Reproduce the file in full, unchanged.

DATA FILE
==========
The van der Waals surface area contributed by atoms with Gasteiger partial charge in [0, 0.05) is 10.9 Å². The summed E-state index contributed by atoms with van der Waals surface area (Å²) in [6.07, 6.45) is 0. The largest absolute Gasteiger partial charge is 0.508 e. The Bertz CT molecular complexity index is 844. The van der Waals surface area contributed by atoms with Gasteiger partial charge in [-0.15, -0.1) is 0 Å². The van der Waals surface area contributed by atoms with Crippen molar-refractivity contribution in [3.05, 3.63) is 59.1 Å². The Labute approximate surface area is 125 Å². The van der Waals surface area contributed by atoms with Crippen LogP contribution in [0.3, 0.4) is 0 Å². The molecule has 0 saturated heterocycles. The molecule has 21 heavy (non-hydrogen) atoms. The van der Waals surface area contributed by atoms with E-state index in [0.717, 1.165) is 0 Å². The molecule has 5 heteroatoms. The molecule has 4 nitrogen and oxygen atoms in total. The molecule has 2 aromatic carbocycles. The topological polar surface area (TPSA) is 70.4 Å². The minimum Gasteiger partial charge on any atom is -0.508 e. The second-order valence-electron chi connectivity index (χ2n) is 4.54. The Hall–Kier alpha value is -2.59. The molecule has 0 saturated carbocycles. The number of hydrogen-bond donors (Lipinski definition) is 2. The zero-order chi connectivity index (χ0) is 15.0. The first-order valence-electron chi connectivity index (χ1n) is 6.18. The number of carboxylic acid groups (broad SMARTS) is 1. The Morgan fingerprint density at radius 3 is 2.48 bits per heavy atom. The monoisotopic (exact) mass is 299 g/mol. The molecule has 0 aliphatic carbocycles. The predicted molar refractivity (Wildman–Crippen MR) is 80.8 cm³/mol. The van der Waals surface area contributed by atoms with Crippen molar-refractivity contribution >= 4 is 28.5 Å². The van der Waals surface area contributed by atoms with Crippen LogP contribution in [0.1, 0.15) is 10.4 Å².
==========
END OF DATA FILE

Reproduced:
The van der Waals surface area contributed by atoms with Gasteiger partial charge in [0, 0.05) is 10.9 Å². The summed E-state index contributed by atoms with van der Waals surface area (Å²) in [6.07, 6.45) is 0. The largest absolute Gasteiger partial charge is 0.508 e. The Bertz CT molecular complexity index is 844. The van der Waals surface area contributed by atoms with Gasteiger partial charge in [-0.15, -0.1) is 0 Å². The van der Waals surface area contributed by atoms with Crippen molar-refractivity contribution in [3.05, 3.63) is 59.1 Å². The Labute approximate surface area is 125 Å². The van der Waals surface area contributed by atoms with Crippen LogP contribution in [0.3, 0.4) is 0 Å². The molecule has 0 saturated heterocycles. The molecule has 21 heavy (non-hydrogen) atoms. The van der Waals surface area contributed by atoms with E-state index in [0.717, 1.165) is 0 Å². The molecule has 5 heteroatoms. The molecule has 4 nitrogen and oxygen atoms in total. The molecule has 2 aromatic carbocycles. The topological polar surface area (TPSA) is 70.4 Å². The minimum Gasteiger partial charge on any atom is -0.508 e. The second-order valence-electron chi connectivity index (χ2n) is 4.54. The Hall–Kier alpha value is -2.59. The molecule has 0 saturated carbocycles. The number of hydrogen-bond donors (Lipinski definition) is 2. The zero-order chi connectivity index (χ0) is 15.0. The first-order valence-electron chi connectivity index (χ1n) is 6.18. The number of carboxylic acid groups (broad SMARTS) is 1. The Morgan fingerprint density at radius 3 is 2.48 bits per heavy atom. The monoisotopic (exact) mass is 299 g/mol. The molecule has 0 aliphatic carbocycles. The predicted molar refractivity (Wildman–Crippen MR) is 80.8 cm³/mol. The van der Waals surface area contributed by atoms with Crippen molar-refractivity contribution >= 4 is 28.5 Å². The van der Waals surface area contributed by atoms with Crippen LogP contribution in [0.1, 0.15) is 10.4 Å².